US growth in Q1 revised up to 1.2 pct. but still weak

The nation's gross domestic product, the broadcast gauge of U.S. economic might, grew at a sluggish 1.2 percent rate in the first quarter of the year, far below President Donald Trump's growth targets.

Growth in the gross domestic product, the broadest measure of economic health, is down from a 2.1 percent annual growth rate in the fourth quarter and marks the weakest result in a year, the Commerce Department reported Friday. "With this second estimate for the first quarter, the general picture of economic growth remains the same; increases in nonresidential fixed investment and in personal consumption expenditures were larger and the decrease in state and local government spending was smaller than previously estimated". During the 2016 presidential campaign Trump had vowed to lift annual GDP growth to 4 per cent, though administration officials now see 3 per cent as more realistic. Net of inventories, the two-quarter GDP growth rate is running below 2% a year.

Many analysts have estimated that growth in the current April-June quarter is rebounding to an annual rate above 3 per cent.

"Economic indicators so far aren't entirely convincing on a second-quarter bounce in activity and show a USA economy struggling to surprise on the upside", said Scott Anderson, chief economist at Bank of the West in San Francisco.

Economists had expected that GDP growth would be revised up to a 0.9 percent rate.

The pace of consumer spending growth in the first quarter was upwardly revised to 0.6% from 0.3%, although it compares to the 3.5% jump in the fourth quarter.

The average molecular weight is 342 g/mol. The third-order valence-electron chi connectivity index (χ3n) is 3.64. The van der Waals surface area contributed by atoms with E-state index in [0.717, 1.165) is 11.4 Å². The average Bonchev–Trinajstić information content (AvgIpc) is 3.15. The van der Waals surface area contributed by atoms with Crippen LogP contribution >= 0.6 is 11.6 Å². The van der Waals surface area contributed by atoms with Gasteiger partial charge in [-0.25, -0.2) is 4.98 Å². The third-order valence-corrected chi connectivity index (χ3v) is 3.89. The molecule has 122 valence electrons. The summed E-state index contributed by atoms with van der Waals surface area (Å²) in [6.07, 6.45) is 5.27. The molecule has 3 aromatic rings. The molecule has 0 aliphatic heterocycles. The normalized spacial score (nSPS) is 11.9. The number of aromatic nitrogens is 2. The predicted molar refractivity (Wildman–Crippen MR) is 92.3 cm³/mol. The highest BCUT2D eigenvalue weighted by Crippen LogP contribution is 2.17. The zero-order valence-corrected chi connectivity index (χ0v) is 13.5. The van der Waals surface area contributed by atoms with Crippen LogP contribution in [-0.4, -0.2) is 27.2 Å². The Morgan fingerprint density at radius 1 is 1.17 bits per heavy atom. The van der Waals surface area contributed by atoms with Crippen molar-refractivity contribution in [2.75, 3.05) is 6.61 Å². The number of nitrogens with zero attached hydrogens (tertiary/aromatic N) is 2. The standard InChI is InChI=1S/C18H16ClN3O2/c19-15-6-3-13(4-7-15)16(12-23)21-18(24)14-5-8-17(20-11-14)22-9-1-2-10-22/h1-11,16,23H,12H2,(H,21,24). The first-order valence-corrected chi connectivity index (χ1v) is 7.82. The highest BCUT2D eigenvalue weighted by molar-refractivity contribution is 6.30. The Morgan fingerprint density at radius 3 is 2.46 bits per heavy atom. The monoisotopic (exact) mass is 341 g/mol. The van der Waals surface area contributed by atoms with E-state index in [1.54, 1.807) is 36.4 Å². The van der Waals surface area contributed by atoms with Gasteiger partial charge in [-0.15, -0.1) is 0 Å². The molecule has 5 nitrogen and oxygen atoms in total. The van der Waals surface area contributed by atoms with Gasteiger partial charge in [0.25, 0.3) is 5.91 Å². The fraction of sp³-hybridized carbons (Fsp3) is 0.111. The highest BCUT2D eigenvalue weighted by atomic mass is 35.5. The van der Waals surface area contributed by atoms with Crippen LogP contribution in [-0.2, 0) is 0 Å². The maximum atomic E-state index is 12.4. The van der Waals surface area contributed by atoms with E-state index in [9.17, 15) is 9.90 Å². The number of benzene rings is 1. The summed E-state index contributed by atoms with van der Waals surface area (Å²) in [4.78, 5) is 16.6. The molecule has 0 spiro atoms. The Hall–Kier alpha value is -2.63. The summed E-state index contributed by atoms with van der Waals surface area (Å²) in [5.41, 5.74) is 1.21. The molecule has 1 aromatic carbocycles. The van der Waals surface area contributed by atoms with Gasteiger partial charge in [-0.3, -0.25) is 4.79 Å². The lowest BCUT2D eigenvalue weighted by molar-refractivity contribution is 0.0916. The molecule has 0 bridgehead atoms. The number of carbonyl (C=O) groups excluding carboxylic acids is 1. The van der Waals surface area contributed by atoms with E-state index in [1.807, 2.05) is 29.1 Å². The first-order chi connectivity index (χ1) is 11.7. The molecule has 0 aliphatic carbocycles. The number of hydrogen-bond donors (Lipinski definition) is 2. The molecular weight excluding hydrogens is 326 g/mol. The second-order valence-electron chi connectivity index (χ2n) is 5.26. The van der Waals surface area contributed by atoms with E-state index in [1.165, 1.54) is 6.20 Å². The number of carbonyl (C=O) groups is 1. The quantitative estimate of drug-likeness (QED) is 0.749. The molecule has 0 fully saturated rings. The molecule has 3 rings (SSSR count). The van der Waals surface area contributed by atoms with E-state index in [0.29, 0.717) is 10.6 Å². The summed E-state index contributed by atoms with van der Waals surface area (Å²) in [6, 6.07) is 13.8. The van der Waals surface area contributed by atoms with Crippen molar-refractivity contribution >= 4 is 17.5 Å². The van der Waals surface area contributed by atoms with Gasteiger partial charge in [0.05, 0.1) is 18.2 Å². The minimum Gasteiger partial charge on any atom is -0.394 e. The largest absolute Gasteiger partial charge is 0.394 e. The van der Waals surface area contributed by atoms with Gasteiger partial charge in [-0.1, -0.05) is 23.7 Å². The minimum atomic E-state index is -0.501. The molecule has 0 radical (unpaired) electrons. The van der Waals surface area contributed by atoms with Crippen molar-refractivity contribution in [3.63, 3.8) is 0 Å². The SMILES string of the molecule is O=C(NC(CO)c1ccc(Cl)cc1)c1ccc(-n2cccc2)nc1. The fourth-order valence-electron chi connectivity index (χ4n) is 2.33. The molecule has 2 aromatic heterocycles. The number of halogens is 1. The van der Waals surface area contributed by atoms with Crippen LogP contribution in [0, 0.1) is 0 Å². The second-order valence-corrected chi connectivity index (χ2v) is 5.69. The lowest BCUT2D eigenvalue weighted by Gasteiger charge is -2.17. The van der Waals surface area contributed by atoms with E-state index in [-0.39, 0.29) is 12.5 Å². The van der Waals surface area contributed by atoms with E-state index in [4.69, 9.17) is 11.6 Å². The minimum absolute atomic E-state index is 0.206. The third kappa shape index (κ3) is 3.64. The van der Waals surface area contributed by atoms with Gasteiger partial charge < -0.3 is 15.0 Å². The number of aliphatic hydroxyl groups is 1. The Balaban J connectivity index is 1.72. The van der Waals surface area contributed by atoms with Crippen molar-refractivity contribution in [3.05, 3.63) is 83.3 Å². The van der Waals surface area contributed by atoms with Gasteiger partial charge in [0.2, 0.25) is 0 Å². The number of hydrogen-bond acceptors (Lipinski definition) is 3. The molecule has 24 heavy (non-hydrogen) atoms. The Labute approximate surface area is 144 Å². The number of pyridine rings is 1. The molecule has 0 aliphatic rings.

Looking through the noisy quarter-to-quarter swings in GDP (as discussed in our recent report), we judge underlying growth in the USA economy to be running slightly better than 2%.

The electronics sector was a bright spot, with sales of communications equipment rising 4.2 percent, the strongest rate in a year.

"There were slight improvements in all of the key components, but it is still a very disappointing outcome, mainly caused by a clear slowdown in consumer spending and a run down in inventories", Knightley said.

Growth in consumer spending, which accounts for more than two-thirds of U.S. economic activity, rose at a 0.6 per cent rate instead of the previously reported 0.3 per cent pace.

Businesses accumulated inventories at a rate of $4.3 billion in the last quarter, rather than the $10.3 billion reported last month.

The report on GDP represented the government's second of three estimates of GDP performance in the first quarter.

Inventories subtracted 1.07 per centage point from GDP growth instead of the 0.93 per centage point estimated last month.

  • Zachary Reyes